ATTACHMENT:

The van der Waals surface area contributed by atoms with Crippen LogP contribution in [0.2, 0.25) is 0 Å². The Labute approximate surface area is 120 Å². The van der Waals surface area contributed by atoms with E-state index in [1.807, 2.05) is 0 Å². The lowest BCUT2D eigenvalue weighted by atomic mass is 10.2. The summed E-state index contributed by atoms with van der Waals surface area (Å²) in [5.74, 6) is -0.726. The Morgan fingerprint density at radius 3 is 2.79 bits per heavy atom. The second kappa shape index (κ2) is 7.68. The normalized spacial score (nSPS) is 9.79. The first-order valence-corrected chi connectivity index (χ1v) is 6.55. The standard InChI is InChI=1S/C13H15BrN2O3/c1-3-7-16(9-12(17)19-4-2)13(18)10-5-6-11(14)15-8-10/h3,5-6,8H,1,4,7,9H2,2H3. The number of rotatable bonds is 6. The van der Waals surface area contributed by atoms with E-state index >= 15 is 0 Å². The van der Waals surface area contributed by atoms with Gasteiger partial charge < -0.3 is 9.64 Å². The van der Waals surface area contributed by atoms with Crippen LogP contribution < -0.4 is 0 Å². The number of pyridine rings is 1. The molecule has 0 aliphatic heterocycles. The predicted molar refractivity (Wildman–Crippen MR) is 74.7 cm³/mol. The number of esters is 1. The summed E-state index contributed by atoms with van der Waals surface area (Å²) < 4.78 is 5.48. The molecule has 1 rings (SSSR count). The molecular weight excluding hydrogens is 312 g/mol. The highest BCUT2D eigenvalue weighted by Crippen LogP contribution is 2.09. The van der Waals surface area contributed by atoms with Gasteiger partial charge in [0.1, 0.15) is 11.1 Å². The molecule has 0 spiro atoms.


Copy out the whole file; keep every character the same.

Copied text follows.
The van der Waals surface area contributed by atoms with Crippen LogP contribution in [0.2, 0.25) is 0 Å². The Labute approximate surface area is 120 Å². The van der Waals surface area contributed by atoms with E-state index in [1.807, 2.05) is 0 Å². The lowest BCUT2D eigenvalue weighted by atomic mass is 10.2. The summed E-state index contributed by atoms with van der Waals surface area (Å²) in [5.74, 6) is -0.726. The Morgan fingerprint density at radius 3 is 2.79 bits per heavy atom. The second kappa shape index (κ2) is 7.68. The normalized spacial score (nSPS) is 9.79. The first-order valence-corrected chi connectivity index (χ1v) is 6.55. The standard InChI is InChI=1S/C13H15BrN2O3/c1-3-7-16(9-12(17)19-4-2)13(18)10-5-6-11(14)15-8-10/h3,5-6,8H,1,4,7,9H2,2H3. The number of rotatable bonds is 6. The van der Waals surface area contributed by atoms with E-state index >= 15 is 0 Å². The van der Waals surface area contributed by atoms with Gasteiger partial charge < -0.3 is 9.64 Å². The van der Waals surface area contributed by atoms with Crippen LogP contribution < -0.4 is 0 Å². The number of pyridine rings is 1. The molecule has 0 aliphatic heterocycles. The predicted molar refractivity (Wildman–Crippen MR) is 74.7 cm³/mol. The number of esters is 1. The summed E-state index contributed by atoms with van der Waals surface area (Å²) < 4.78 is 5.48. The molecule has 1 rings (SSSR count). The molecular weight excluding hydrogens is 312 g/mol. The highest BCUT2D eigenvalue weighted by Crippen LogP contribution is 2.09. The van der Waals surface area contributed by atoms with Gasteiger partial charge in [0.1, 0.15) is 11.1 Å². The molecule has 0 spiro atoms.